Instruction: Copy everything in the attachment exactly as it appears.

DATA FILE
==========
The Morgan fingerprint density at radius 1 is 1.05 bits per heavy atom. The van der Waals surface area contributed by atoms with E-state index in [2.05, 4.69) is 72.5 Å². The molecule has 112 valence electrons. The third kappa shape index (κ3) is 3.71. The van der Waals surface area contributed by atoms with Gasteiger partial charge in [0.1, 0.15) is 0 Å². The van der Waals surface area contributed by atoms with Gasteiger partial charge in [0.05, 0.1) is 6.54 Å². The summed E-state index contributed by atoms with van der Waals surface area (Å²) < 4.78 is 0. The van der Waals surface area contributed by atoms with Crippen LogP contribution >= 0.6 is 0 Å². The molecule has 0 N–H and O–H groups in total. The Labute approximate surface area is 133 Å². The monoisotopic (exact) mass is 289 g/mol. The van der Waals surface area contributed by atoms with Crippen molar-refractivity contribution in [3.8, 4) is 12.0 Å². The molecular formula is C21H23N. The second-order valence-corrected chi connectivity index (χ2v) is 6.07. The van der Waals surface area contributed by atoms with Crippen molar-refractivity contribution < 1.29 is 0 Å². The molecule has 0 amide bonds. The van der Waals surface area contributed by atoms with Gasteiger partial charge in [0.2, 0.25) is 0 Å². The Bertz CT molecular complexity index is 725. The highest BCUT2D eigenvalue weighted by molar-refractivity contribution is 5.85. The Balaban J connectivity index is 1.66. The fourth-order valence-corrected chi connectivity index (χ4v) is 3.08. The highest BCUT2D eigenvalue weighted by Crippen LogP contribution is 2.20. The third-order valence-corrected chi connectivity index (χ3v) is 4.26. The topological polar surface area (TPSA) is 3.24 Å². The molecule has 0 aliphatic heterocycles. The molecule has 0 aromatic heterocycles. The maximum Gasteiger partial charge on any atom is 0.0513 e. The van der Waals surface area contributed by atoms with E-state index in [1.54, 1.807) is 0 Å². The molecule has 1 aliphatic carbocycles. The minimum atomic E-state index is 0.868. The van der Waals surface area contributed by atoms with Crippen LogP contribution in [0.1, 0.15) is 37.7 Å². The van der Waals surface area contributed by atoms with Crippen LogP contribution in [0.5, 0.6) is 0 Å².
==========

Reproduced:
The Morgan fingerprint density at radius 1 is 1.05 bits per heavy atom. The van der Waals surface area contributed by atoms with E-state index in [2.05, 4.69) is 72.5 Å². The molecule has 112 valence electrons. The third kappa shape index (κ3) is 3.71. The van der Waals surface area contributed by atoms with Gasteiger partial charge in [0.1, 0.15) is 0 Å². The van der Waals surface area contributed by atoms with Gasteiger partial charge in [0.05, 0.1) is 6.54 Å². The summed E-state index contributed by atoms with van der Waals surface area (Å²) < 4.78 is 0. The van der Waals surface area contributed by atoms with Crippen LogP contribution >= 0.6 is 0 Å². The molecule has 0 N–H and O–H groups in total. The Labute approximate surface area is 133 Å². The monoisotopic (exact) mass is 289 g/mol. The van der Waals surface area contributed by atoms with Crippen molar-refractivity contribution in [3.8, 4) is 12.0 Å². The molecular formula is C21H23N. The second-order valence-corrected chi connectivity index (χ2v) is 6.07. The van der Waals surface area contributed by atoms with Crippen molar-refractivity contribution < 1.29 is 0 Å². The molecule has 0 amide bonds. The van der Waals surface area contributed by atoms with Gasteiger partial charge in [0.2, 0.25) is 0 Å². The Bertz CT molecular complexity index is 725. The highest BCUT2D eigenvalue weighted by molar-refractivity contribution is 5.85. The Balaban J connectivity index is 1.66. The fourth-order valence-corrected chi connectivity index (χ4v) is 3.08. The highest BCUT2D eigenvalue weighted by Crippen LogP contribution is 2.20. The third-order valence-corrected chi connectivity index (χ3v) is 4.26. The topological polar surface area (TPSA) is 3.24 Å². The molecule has 0 aliphatic heterocycles. The molecule has 0 aromatic heterocycles. The maximum Gasteiger partial charge on any atom is 0.0513 e. The van der Waals surface area contributed by atoms with E-state index in [1.54, 1.807) is 0 Å². The molecule has 1 aliphatic carbocycles. The minimum atomic E-state index is 0.868. The van der Waals surface area contributed by atoms with Crippen LogP contribution in [0.1, 0.15) is 37.7 Å². The van der Waals surface area contributed by atoms with Crippen LogP contribution in [0.5, 0.6) is 0 Å².